Third Stop: Martin Luther King Jr. Memorial

MLK Memorial | DC Itinerary |

After you exit the FDR Memorial you will continue walking down the path into the MLK Memorial. This memorial is the FIRST one to represent an African American near the National Mall. So its opening was a big deal and a big attraction to tourists of all races. This memorial sits upon 4 acres of land next to the Tidal Basin. It features some of MLK’s famous quotes along with a statue that appears to come “Out of the Mountain of Despair.” If you want to get a good shot with only him and no tourists turn your camera onto selfie mode. Stand about 30-40 feet in front of the statue using your camera as a guideline. Angle the camera in front of you below you so you can capture you and what appears to be MLK just over your shoulder. You can also capture a great shot of the Jefferson Memorial from here as well. Once you have finished indulging in MLK quotes return back to the mountain and walk through it. Once you cross the street and turn left you will continue walking to your next destination.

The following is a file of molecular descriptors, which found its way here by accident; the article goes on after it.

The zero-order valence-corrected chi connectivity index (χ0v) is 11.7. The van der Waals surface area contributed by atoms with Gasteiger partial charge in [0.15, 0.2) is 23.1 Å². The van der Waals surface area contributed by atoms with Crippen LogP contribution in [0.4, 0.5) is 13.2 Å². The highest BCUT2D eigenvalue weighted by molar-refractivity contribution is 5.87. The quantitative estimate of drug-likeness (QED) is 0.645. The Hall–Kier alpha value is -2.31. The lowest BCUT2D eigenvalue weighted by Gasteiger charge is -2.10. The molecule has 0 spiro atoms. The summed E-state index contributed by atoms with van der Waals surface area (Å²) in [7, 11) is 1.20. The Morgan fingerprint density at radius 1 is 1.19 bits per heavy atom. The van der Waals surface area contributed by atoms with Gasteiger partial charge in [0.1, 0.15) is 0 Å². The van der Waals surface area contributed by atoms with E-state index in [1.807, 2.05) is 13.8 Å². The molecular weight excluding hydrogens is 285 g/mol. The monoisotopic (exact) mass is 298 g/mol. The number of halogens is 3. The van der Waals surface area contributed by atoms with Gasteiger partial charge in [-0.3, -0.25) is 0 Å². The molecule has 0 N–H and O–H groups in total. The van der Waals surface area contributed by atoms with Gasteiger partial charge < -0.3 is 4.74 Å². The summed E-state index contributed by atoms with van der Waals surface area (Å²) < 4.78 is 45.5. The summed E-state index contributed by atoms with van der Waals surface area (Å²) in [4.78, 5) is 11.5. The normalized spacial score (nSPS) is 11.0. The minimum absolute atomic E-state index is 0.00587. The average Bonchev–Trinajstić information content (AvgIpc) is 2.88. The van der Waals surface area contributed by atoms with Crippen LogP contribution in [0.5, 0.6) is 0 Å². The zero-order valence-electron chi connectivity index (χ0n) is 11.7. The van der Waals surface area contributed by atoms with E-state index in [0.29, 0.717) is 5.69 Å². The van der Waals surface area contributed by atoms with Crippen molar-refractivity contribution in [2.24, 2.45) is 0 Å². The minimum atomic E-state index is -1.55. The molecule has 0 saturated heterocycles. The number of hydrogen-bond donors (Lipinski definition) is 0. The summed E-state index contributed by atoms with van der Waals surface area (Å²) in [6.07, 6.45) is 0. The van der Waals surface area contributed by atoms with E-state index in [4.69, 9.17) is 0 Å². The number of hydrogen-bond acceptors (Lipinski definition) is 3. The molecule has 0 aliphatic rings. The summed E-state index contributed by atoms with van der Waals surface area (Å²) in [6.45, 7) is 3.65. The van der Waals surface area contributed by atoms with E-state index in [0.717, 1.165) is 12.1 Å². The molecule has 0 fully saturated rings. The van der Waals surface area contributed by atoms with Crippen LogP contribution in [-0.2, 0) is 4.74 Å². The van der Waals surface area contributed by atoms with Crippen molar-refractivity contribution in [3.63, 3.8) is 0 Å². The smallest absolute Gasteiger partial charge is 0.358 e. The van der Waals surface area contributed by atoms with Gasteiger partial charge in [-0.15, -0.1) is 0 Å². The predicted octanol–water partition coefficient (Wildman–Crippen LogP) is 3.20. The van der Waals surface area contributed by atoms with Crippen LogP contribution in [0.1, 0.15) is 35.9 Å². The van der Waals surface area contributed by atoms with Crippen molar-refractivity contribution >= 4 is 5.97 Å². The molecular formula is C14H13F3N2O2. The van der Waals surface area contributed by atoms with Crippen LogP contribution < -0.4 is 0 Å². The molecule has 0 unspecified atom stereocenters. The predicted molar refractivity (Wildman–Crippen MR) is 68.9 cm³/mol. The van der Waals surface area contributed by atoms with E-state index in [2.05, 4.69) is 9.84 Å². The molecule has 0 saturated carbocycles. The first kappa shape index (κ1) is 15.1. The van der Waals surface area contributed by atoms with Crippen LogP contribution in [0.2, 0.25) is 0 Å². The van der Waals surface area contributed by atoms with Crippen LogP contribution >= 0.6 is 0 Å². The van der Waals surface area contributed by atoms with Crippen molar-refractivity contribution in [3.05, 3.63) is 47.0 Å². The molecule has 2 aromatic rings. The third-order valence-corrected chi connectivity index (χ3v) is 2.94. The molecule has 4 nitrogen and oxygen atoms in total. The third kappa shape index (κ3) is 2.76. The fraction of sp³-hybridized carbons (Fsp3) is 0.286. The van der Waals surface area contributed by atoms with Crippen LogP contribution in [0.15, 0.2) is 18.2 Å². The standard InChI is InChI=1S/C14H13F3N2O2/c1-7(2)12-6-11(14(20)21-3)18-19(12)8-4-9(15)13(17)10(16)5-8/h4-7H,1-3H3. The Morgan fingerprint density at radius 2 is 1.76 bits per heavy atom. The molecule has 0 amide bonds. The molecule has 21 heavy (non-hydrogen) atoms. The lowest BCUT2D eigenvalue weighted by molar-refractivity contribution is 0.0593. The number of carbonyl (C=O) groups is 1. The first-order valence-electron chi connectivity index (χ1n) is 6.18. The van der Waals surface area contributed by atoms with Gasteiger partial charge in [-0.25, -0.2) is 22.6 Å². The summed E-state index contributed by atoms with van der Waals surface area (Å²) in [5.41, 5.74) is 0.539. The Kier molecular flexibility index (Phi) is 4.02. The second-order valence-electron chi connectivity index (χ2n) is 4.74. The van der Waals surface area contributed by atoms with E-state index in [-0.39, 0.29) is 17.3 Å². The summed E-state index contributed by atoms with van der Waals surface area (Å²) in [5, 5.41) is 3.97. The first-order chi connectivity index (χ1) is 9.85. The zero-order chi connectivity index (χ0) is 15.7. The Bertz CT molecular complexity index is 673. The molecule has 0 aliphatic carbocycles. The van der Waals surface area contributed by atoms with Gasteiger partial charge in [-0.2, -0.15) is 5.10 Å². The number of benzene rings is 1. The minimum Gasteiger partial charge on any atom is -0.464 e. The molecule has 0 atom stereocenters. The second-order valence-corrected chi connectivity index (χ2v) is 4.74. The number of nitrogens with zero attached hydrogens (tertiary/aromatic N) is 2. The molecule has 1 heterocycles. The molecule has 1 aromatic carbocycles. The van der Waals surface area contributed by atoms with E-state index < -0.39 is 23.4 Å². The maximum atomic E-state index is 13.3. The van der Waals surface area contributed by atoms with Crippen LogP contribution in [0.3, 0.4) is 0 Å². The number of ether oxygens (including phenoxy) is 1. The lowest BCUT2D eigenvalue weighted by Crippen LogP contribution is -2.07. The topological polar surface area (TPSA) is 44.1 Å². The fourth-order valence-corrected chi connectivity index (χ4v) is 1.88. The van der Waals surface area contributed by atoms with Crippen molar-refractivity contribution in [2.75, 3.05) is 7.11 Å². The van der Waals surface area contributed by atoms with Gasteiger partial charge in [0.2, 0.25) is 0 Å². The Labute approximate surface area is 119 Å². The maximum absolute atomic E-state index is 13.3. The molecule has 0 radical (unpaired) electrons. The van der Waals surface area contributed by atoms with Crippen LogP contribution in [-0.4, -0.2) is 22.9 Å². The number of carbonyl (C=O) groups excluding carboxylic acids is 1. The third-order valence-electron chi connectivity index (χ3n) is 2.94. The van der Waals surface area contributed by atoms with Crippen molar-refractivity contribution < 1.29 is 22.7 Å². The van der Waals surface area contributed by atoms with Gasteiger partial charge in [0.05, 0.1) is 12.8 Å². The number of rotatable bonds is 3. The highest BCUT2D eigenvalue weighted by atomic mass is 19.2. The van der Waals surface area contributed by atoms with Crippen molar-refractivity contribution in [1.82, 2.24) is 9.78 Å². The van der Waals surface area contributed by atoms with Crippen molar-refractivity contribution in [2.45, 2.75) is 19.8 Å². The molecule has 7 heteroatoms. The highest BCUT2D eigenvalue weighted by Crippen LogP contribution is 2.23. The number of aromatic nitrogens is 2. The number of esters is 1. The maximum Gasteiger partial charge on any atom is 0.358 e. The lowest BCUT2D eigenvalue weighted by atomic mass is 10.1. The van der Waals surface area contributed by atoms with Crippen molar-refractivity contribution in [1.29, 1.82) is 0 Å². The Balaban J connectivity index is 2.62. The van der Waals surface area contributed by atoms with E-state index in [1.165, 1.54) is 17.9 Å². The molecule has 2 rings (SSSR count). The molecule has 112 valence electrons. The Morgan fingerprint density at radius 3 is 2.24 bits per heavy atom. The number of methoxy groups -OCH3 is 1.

Fourth Stop: Lincoln Memorial, Korean War Veterans Memorial,  Reflecting Pool, Vietnam Veterans Memorial, Washington Monument 

This area is bursting with things to see. Each memorial in this area won’t take you more than 10mins to explore each unless you truly stop to appreciate each one.

Lincoln Memorial | Washington, DC | MeetTheWards.Com
Lincoln Memorial | Washington, DC | MeetTheWards.Com